plumber installed faucet wrong way- refuses to fix it, do I have recourse?

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I just had a plumber come to my house and install a new faucet in my bathroom... Unfortunately he did not install it correcftly- there is a probelm. I told him this and he says nothing is wroing with it.. It is a very expensive faucet and it should have been installed diferent, as I contacted the manufacturer and they said the plumber did not install correctly. In situations like this what can I do? Since I buy a lot of plumbing faucets from this company- do you think they can have a company rep come over to see what the problem is?
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KOS wrote:

How wrong? You just said wrong. How can a faucet go wrong way?
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The easiest thing to do is not pay him until it's correct. You didn't pay him with it installed wrong, did you? If you did, then as Tony says, the next issue is exactly what is wrong with the way he installed it? If it's something that is obvious from a picture, interferes with the use of it, etc. then you could sue him in small claims court. That only works it you have a good case and he isn't a judgement proof skunk.
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You need to clarify "wrong". If it's clearly wrong as in cold water comes out when you turn on the hot then you've got a legitimate gripe.
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KOS wrote:

How much can be wrong? I can only think of three things:
1. Hot & cold switched. Fix by either switching water inlets or handles.
2. You don't like how the handles are positioned. Fix by removing screw that holds them on removing and re-positioning.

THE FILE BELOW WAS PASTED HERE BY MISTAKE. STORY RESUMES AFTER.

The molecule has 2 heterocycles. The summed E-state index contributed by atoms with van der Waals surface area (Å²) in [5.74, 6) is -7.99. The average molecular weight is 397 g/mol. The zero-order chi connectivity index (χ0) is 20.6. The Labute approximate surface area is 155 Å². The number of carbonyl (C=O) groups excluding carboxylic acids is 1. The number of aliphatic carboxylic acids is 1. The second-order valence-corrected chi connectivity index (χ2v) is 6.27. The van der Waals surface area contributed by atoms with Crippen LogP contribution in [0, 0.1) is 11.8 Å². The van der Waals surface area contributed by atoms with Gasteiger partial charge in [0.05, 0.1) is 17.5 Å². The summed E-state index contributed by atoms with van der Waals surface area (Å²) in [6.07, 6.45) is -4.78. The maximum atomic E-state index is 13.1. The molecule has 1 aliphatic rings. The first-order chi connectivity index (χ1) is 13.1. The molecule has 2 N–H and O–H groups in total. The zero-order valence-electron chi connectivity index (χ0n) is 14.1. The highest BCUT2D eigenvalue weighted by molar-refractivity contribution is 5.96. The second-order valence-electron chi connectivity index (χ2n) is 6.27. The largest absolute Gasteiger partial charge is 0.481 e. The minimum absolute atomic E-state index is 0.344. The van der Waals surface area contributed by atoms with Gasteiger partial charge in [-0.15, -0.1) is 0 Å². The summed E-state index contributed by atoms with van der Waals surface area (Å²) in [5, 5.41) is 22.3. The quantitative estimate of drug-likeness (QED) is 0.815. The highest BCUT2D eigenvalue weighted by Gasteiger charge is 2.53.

3. It leaks. Fix by tightening the nuts on the under side with a spud wrench.
I suspect the plumber is right. If he isn't, you can fix it yourself, hire another plumber or convince the original plumber he is wrong. In either of the first two cases, you could sue the original plumber; that's more trouble than it is worth.
--

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if OP paid with credit card he could file a complaint with them...
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He could but the plumber would probably just deny accepting the credit and it would get charged again. The credit card company is not going to pick a side if the problem isn't pretty clear.
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The charge card company electronically debits the $ from the business. Normally the card companies side with their customer
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You'd be surprised. Company can dispute the credit. In this case the plumber would have a pretty good case.
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On Tue, 3 May 2011 10:53:57 -0700 (PDT), jamesgangnc

We would know that if only we knew what was "wrong".
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wrote:

At first, but then they solicit and get an explanation from the merchant and at that point, I think they don't side unless it's fairly clear. IOW they often repay the merchant.
I don't carry American Express.
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NO!
HB
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re: "1. Hot & cold switched. Fix by either switching water inlets or handles."
I don't think that switching the handles is a good - or safe - idea. It might not even be "legal".